Compensation and support for victims of crime - Victim Support's response

Introduction

The Government's consultation Compensation and support for victims of crime sets out the Government's plans for the Criminal Injuries Compensation Scheme (CICS) and has implications for the recognition and support which victims may expect in the future. Last year, over 12 million adults were victims of crime1. As anyone can become a victim of crime, the issues raised in the consultation are, potentially, of relevance to every member of society.

For many victims of crime, compensation is the only form of recognition that they will receive. According to Government figures, only 3% of all crimes reach court. If a crime is not solved, help from voluntary organisations - such as Victim Support - and the possibility of getting criminal injuries compensation are the only recognition or services that a victim will receive.

The Government spends less than £250 million2 each year on services and support for victims. By contrast, the total bill for the criminal justice system for 2002/2003 was over £11.5 billion. This means that for every pound spent on dealing with crime, only two pence is spent on victims.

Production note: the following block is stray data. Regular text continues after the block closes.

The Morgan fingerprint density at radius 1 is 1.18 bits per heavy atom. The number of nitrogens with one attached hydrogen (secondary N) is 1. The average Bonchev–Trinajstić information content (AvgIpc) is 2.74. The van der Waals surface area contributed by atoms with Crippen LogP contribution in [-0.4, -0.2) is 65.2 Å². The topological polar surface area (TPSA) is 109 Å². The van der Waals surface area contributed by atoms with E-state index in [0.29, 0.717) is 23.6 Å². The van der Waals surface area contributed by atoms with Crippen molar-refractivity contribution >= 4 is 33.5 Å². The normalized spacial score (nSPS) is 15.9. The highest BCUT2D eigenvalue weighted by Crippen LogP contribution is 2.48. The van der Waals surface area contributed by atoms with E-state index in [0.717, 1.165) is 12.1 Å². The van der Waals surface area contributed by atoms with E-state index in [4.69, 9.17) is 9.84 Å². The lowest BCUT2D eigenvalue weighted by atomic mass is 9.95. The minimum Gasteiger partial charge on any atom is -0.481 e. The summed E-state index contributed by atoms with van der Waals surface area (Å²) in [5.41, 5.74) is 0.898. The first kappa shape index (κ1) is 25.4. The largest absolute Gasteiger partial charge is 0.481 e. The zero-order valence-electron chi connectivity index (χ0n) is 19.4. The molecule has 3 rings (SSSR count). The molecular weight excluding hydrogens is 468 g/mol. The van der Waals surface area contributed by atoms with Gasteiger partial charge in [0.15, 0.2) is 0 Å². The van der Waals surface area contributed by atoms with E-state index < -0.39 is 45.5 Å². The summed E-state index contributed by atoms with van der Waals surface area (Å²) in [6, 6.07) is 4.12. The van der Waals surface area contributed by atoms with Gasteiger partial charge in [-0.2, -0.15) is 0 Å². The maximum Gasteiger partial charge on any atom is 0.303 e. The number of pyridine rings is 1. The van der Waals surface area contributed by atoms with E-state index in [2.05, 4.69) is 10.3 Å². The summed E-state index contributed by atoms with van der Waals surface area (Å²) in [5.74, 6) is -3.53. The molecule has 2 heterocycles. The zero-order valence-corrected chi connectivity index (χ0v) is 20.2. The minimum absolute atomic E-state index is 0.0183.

Why is compensation important?

Victim Support believes that criminal injuries compensation is essential because:

"Although money can never really compensate for the suffering I went through, it certainly helps. I believe it is important as a symbol." Adult survivor of child abuse

How Victim Support helps

Each year, we help around 20,000 people to claim compensation. This represents about a quarter of all applicants. The support we provide ranges from information and help with filling out a form to handling the submitted claim. As well as dealing with the practicalities, we also understand that claiming compensation can be a stressful and distressing process for victims. A claim can force the victim to relive unpleasant memories, often over a prolonged period of time. Victim Support can help people to deal with this. The service is provided free of charge. We receive no dedicated funding to support this work.

1. Crime in England & Wales: quarterly update to September 2003, Home Office statistical bulletin March 2004

2. Criminal justice system business plan 2002/2003

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